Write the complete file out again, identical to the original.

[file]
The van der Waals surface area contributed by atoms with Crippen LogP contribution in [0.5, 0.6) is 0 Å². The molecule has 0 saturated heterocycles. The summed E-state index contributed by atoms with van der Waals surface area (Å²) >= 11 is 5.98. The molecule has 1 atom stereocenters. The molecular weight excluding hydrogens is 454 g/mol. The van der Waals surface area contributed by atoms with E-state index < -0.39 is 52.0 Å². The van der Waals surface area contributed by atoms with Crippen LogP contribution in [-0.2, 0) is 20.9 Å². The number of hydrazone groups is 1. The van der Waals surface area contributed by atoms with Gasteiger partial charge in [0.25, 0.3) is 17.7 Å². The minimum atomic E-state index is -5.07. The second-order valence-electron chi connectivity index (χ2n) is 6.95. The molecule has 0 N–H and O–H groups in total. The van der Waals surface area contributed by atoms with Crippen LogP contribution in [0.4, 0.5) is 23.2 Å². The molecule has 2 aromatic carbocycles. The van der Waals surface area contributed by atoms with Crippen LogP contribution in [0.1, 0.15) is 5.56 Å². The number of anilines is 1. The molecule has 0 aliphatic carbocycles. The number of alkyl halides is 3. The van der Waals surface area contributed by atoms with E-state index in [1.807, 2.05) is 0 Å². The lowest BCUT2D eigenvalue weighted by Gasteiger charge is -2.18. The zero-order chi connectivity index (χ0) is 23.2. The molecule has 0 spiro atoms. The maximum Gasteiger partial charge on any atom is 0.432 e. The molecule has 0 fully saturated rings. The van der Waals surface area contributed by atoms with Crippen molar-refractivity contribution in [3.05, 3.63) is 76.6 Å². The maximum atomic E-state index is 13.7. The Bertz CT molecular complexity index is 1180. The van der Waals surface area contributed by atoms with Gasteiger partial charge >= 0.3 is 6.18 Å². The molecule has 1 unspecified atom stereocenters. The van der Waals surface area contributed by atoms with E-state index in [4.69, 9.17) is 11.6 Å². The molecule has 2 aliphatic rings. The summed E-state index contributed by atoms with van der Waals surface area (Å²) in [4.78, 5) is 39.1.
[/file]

The van der Waals surface area contributed by atoms with Crippen LogP contribution in [0.5, 0.6) is 0 Å². The molecule has 0 saturated heterocycles. The summed E-state index contributed by atoms with van der Waals surface area (Å²) >= 11 is 5.98. The molecule has 1 atom stereocenters. The molecular weight excluding hydrogens is 454 g/mol. The van der Waals surface area contributed by atoms with E-state index < -0.39 is 52.0 Å². The van der Waals surface area contributed by atoms with Crippen LogP contribution in [-0.2, 0) is 20.9 Å². The number of hydrazone groups is 1. The van der Waals surface area contributed by atoms with Gasteiger partial charge in [0.25, 0.3) is 17.7 Å². The minimum atomic E-state index is -5.07. The second-order valence-electron chi connectivity index (χ2n) is 6.95. The molecule has 0 N–H and O–H groups in total. The van der Waals surface area contributed by atoms with Crippen LogP contribution in [0.4, 0.5) is 23.2 Å². The molecule has 2 aromatic carbocycles. The van der Waals surface area contributed by atoms with Crippen LogP contribution in [0.1, 0.15) is 5.56 Å². The number of anilines is 1. The molecule has 0 aliphatic carbocycles. The number of alkyl halides is 3. The van der Waals surface area contributed by atoms with E-state index in [1.807, 2.05) is 0 Å². The lowest BCUT2D eigenvalue weighted by Gasteiger charge is -2.18. The zero-order chi connectivity index (χ0) is 23.2. The molecule has 0 spiro atoms. The maximum Gasteiger partial charge on any atom is 0.432 e. The molecule has 0 fully saturated rings. The van der Waals surface area contributed by atoms with Crippen molar-refractivity contribution in [3.05, 3.63) is 76.6 Å². The maximum atomic E-state index is 13.7. The Bertz CT molecular complexity index is 1180. The van der Waals surface area contributed by atoms with Gasteiger partial charge >= 0.3 is 6.18 Å². The molecule has 1 unspecified atom stereocenters. The van der Waals surface area contributed by atoms with E-state index in [4.69, 9.17) is 11.6 Å². The molecule has 2 aliphatic rings. The summed E-state index contributed by atoms with van der Waals surface area (Å²) in [4.78, 5) is 39.1.